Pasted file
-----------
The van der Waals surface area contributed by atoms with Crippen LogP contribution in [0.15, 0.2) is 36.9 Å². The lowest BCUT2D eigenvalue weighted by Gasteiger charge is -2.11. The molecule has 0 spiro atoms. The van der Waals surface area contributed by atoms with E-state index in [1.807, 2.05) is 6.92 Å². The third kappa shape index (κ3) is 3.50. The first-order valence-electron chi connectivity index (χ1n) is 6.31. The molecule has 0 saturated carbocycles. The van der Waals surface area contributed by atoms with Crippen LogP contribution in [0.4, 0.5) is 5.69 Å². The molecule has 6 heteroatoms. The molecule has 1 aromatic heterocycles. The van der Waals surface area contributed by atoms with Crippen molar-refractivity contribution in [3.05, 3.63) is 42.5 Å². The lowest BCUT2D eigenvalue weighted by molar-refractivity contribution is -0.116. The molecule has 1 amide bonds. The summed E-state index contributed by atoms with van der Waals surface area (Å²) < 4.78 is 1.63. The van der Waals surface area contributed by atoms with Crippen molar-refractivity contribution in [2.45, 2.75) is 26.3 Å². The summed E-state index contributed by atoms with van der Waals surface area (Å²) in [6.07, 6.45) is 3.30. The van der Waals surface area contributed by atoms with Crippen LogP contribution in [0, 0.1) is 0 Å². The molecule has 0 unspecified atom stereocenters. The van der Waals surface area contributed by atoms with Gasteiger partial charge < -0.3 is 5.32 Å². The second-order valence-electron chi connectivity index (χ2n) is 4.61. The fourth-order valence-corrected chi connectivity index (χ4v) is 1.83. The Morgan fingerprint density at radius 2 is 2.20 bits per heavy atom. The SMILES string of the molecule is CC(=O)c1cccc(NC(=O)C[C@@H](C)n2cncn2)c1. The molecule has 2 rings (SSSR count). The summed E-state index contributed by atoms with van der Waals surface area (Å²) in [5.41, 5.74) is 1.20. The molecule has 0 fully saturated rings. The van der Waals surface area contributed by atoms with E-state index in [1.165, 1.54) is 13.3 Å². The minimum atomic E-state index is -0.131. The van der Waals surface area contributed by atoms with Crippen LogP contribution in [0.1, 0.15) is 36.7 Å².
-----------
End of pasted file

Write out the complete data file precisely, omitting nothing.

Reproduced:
The van der Waals surface area contributed by atoms with Crippen LogP contribution in [0.15, 0.2) is 36.9 Å². The lowest BCUT2D eigenvalue weighted by Gasteiger charge is -2.11. The molecule has 0 spiro atoms. The van der Waals surface area contributed by atoms with E-state index in [1.807, 2.05) is 6.92 Å². The third kappa shape index (κ3) is 3.50. The first-order valence-electron chi connectivity index (χ1n) is 6.31. The molecule has 0 saturated carbocycles. The van der Waals surface area contributed by atoms with Crippen LogP contribution in [0.4, 0.5) is 5.69 Å². The molecule has 6 heteroatoms. The molecule has 1 aromatic heterocycles. The van der Waals surface area contributed by atoms with Crippen molar-refractivity contribution in [3.05, 3.63) is 42.5 Å². The lowest BCUT2D eigenvalue weighted by molar-refractivity contribution is -0.116. The molecule has 1 amide bonds. The summed E-state index contributed by atoms with van der Waals surface area (Å²) < 4.78 is 1.63. The van der Waals surface area contributed by atoms with Crippen molar-refractivity contribution in [2.45, 2.75) is 26.3 Å². The summed E-state index contributed by atoms with van der Waals surface area (Å²) in [6.07, 6.45) is 3.30. The van der Waals surface area contributed by atoms with Crippen LogP contribution in [0, 0.1) is 0 Å². The molecule has 0 unspecified atom stereocenters. The van der Waals surface area contributed by atoms with Gasteiger partial charge < -0.3 is 5.32 Å². The second-order valence-electron chi connectivity index (χ2n) is 4.61. The fourth-order valence-corrected chi connectivity index (χ4v) is 1.83. The Morgan fingerprint density at radius 2 is 2.20 bits per heavy atom. The SMILES string of the molecule is CC(=O)c1cccc(NC(=O)C[C@@H](C)n2cncn2)c1. The molecule has 2 rings (SSSR count). The summed E-state index contributed by atoms with van der Waals surface area (Å²) in [5.41, 5.74) is 1.20. The molecule has 0 fully saturated rings. The van der Waals surface area contributed by atoms with E-state index in [1.165, 1.54) is 13.3 Å². The minimum atomic E-state index is -0.131. The van der Waals surface area contributed by atoms with Crippen LogP contribution in [0.1, 0.15) is 36.7 Å².